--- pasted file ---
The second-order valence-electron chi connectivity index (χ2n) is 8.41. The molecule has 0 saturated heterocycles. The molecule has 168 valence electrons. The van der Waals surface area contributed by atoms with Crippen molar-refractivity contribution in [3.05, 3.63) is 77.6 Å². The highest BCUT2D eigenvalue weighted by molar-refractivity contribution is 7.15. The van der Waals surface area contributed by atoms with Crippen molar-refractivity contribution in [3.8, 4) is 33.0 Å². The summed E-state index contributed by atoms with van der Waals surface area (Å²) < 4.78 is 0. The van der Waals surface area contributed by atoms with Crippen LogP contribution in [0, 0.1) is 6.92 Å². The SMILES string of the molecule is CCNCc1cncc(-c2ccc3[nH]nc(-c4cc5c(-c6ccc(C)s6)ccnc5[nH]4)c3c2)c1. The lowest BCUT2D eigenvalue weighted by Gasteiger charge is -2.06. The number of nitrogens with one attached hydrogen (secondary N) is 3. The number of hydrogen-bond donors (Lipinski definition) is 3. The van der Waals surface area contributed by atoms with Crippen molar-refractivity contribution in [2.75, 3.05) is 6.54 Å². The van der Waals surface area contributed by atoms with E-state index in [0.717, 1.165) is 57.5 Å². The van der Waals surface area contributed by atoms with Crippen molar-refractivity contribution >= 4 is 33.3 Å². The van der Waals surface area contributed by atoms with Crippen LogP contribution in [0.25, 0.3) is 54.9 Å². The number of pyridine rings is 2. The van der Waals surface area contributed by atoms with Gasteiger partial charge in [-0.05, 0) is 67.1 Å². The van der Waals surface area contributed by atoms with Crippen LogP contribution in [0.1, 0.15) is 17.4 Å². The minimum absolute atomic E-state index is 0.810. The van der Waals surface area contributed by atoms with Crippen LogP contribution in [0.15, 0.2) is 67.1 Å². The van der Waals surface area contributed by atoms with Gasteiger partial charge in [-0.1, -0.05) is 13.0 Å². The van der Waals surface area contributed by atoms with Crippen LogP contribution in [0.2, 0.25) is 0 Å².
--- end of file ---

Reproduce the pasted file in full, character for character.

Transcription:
The second-order valence-electron chi connectivity index (χ2n) is 8.41. The molecule has 0 saturated heterocycles. The molecule has 168 valence electrons. The van der Waals surface area contributed by atoms with Crippen molar-refractivity contribution in [3.05, 3.63) is 77.6 Å². The highest BCUT2D eigenvalue weighted by molar-refractivity contribution is 7.15. The van der Waals surface area contributed by atoms with Crippen molar-refractivity contribution in [3.8, 4) is 33.0 Å². The summed E-state index contributed by atoms with van der Waals surface area (Å²) < 4.78 is 0. The van der Waals surface area contributed by atoms with Crippen LogP contribution in [0, 0.1) is 6.92 Å². The SMILES string of the molecule is CCNCc1cncc(-c2ccc3[nH]nc(-c4cc5c(-c6ccc(C)s6)ccnc5[nH]4)c3c2)c1. The lowest BCUT2D eigenvalue weighted by Gasteiger charge is -2.06. The number of nitrogens with one attached hydrogen (secondary N) is 3. The number of hydrogen-bond donors (Lipinski definition) is 3. The van der Waals surface area contributed by atoms with Crippen molar-refractivity contribution in [2.75, 3.05) is 6.54 Å². The van der Waals surface area contributed by atoms with E-state index in [0.717, 1.165) is 57.5 Å². The van der Waals surface area contributed by atoms with Crippen molar-refractivity contribution >= 4 is 33.3 Å². The van der Waals surface area contributed by atoms with Crippen LogP contribution in [0.25, 0.3) is 54.9 Å². The number of pyridine rings is 2. The van der Waals surface area contributed by atoms with Gasteiger partial charge in [-0.05, 0) is 67.1 Å². The van der Waals surface area contributed by atoms with Crippen LogP contribution in [0.1, 0.15) is 17.4 Å². The minimum absolute atomic E-state index is 0.810. The van der Waals surface area contributed by atoms with Crippen LogP contribution in [0.15, 0.2) is 67.1 Å². The van der Waals surface area contributed by atoms with Gasteiger partial charge in [-0.1, -0.05) is 13.0 Å². The van der Waals surface area contributed by atoms with Crippen LogP contribution in [0.2, 0.25) is 0 Å².